Kaitlin Crouch is Climate Lead at ING and the lead editor of ING’s Terra report, which was launched in September 2019 followed by a second report in October 2020. Her work is about establishing what the Paris Agreement means for individual companies and how financial institutions can support them and help them to cut through the noise.
How did you become a changemaker at ING?
I've been involved in sustainability throughout my entire career. Sustainable development and ‘green theory’ were keen interests of mine while I was at university, and then I ended up writing my thesis on the impacts of the financial crisis on the sustainability agenda for financial institutions. As a result of that, I became really interested in ING’s work and began my career at the bank’s sustainable procurement department.
In 2015, I joined ING’s Global Sustainability team, where I launched and built up the environmental programme for a few years. The Paris Agreement was signed around the same time, and it became clear to me that the financial sector needed to get more involved. The financing needs of achieving climate goals are so acute that it became a strategic focus for ING to see how we can play a positive role in supporting our clients’ transitions.
I was in the right place at the right time. Now, I can influence and support banks to understand their role and which are the right tools and insights they need to move forward. It’s very exciting.
The Terra report underpins much of ING’s sustainability financing strategy. How did you develop the approach behind it?
It was largely a result of collaborating with the 2° Investing Initiative (2DII) to translate their climate scenario methodology PACTA (Paris Agreement Capital Transition Assessment), which was developed for equity and bond portfolios, to corporate lending.
My team and I had spent six months trying to understand what our portfolio impact is in relation to climate goals, and what kind of data is available on our performance. It's not enough for a bank to say, ‘We want to invest more in green’ – we need to know how much green, and what’s considered green. Also, by what date does climate science say we need this?’ The whole point of my team being set up under the Terra initiative was to get a better understanding of what data we need in order to answer those questions and determine what kind of analysis to apply to make sense of where our financing is today in relation to climate goals.
We see Terra as an inclusive approach: we can have a significant impact by supporting clients that have both a willingness and the ability to change. We can provide products and service, finance and insights that can support them in that transition.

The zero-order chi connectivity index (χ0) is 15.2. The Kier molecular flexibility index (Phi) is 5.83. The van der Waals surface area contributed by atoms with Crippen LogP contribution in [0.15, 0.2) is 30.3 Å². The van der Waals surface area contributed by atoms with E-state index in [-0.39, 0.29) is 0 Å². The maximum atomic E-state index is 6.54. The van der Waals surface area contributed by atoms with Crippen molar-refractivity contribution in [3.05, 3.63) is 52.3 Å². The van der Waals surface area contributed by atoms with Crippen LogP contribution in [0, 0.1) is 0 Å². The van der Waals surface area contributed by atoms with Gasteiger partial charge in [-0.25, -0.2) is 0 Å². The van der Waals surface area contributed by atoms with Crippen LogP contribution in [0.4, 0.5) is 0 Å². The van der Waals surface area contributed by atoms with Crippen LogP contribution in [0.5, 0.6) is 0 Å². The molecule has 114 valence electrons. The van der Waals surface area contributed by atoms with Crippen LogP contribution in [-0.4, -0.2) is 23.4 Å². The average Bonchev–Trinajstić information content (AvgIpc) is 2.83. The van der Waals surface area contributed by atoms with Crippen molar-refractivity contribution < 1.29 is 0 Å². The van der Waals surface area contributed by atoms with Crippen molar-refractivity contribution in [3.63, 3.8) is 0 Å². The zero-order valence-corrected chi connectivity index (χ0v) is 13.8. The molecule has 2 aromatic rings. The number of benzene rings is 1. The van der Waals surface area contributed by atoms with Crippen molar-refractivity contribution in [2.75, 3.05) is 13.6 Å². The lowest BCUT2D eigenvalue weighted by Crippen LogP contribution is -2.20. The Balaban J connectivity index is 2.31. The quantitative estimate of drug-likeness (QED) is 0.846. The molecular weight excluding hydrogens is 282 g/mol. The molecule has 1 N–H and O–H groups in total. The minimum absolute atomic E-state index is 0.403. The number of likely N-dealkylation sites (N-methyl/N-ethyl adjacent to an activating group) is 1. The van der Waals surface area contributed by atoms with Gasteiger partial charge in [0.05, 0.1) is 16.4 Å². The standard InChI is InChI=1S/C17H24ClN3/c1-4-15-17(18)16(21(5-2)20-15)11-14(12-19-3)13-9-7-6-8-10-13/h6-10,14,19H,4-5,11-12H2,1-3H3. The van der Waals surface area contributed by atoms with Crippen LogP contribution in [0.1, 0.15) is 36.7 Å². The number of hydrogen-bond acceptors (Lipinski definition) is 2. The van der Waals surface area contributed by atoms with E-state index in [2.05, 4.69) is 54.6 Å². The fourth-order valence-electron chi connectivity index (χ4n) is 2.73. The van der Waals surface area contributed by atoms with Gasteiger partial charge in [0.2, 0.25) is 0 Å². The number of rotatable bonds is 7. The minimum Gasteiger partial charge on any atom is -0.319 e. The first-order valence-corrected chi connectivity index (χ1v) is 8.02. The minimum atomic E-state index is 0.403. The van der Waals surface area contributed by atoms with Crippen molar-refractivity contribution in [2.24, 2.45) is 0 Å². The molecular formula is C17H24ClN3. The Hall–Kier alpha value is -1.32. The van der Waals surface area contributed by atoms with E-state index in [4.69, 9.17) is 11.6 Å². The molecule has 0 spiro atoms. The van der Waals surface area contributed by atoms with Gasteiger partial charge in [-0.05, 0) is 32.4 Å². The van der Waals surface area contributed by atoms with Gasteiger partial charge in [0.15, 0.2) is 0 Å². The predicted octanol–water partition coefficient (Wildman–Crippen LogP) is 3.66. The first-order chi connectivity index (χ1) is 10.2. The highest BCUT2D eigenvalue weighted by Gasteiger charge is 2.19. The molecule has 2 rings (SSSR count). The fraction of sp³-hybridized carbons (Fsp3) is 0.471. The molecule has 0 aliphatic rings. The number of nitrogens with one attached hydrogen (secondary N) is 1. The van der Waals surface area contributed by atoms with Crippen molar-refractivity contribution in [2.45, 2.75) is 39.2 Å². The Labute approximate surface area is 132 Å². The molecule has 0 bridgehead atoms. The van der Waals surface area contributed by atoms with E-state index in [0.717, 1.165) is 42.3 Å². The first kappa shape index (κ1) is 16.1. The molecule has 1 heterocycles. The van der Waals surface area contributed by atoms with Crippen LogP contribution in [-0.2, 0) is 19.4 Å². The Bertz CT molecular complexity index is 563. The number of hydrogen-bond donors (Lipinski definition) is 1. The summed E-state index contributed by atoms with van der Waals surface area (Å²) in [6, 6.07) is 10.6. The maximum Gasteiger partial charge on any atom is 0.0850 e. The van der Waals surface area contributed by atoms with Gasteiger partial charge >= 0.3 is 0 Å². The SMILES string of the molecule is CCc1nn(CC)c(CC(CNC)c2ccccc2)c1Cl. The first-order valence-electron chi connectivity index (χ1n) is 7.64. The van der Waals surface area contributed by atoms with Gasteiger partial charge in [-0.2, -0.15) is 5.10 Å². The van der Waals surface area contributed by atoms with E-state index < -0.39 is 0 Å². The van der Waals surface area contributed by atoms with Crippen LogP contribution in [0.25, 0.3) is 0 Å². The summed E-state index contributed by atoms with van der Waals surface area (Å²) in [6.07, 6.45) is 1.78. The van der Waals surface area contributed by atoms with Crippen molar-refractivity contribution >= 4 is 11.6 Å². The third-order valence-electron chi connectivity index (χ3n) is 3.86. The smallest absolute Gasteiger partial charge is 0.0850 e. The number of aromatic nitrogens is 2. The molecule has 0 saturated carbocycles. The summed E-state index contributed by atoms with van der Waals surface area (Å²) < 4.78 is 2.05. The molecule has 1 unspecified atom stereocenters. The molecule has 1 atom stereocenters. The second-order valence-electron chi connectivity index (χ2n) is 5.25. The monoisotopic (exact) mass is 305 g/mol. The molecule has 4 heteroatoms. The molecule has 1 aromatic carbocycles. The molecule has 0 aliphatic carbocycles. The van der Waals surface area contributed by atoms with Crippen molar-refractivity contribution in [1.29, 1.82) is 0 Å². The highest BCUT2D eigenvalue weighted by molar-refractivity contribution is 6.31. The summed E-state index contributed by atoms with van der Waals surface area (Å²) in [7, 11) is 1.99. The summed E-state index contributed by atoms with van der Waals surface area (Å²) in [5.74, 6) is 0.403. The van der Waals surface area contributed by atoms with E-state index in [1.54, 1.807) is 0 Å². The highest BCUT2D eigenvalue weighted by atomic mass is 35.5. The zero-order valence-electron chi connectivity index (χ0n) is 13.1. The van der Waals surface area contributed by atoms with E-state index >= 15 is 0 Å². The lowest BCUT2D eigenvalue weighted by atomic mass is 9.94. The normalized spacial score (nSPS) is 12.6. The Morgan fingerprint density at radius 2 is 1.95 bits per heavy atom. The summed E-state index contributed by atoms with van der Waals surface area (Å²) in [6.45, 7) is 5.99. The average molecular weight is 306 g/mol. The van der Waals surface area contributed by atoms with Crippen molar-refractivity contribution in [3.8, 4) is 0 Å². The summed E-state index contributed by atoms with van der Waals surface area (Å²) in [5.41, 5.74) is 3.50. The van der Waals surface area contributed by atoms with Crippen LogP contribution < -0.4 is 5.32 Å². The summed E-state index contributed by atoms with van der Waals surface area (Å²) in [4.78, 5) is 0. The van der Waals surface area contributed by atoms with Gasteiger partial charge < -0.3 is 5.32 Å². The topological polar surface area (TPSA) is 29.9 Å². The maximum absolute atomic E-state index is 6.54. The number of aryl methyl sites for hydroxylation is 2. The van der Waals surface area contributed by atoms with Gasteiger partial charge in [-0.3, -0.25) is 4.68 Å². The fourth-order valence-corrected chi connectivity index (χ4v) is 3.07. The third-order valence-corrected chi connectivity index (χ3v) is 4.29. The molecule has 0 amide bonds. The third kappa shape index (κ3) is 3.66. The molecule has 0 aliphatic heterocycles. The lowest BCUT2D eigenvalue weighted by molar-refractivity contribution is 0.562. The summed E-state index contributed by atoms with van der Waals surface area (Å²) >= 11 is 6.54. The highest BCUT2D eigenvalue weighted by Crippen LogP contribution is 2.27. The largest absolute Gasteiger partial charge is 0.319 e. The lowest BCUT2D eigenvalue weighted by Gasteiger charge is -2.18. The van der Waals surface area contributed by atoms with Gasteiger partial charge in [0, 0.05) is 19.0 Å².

Would it be fair to describe ING as a pioneer in this area?
It’s definitely fair in the sense that ING is the first bank worldwide to report in such a comprehensive way on a sector basis as we have done with the Terra report. I get to be the orchestrator in some ways, but I am by no means the only changemaker in this process.
Sustainability is a big and complex problem. It has to be broken down into the simplest terms in order for change to happen on the ground. And it's not something that just one person can do.
I wasn’t expecting it to become such a big client engagement area. Our financial institutions clients have come to us as peers to say, ‘We've seen what you've done and we're really interested in learning from it’. So we’ve been working really hard on getting our peers up to speed – we worked with four other banks intensively in the run up to the Katowice Commitment, for example.
What advice would you give the next generation of changemakers?
Building up expertise requires a lot of learning and listening – especially early on in your career. When you want to be heard, it’s important that you actually know what you're talking about. Because there's so much information out there, it’s critical to really understand your field and communicate in a way that speaks the language of the audience.
Who inspires you, and what have you learnt from them?
Rachel Carson has inspired me greatly. Her book Silent Spring was published in the 1960s, and she was one of the boldest female authors and scientists at the time. Carson used her work to challenge the status quo, which was profit at the cost of environmental and public wellbeing, even though she received a lot of harsh criticism from industry and lobbyists. She advocated for science and facts, and made them accessible to the average consumer – in a way, she was the mother of environmental enlightenment.
I could never compare myself to her, but I like to think that the insights we're making publicly available through the Terra report, and the way I’m educating colleagues and decision-makers internally, will be its own sort of enlightenment – one that is needed to steer companies in the right direction.
Enjoyed reading this article? There’s more! Explore our other sector and changemaker stories.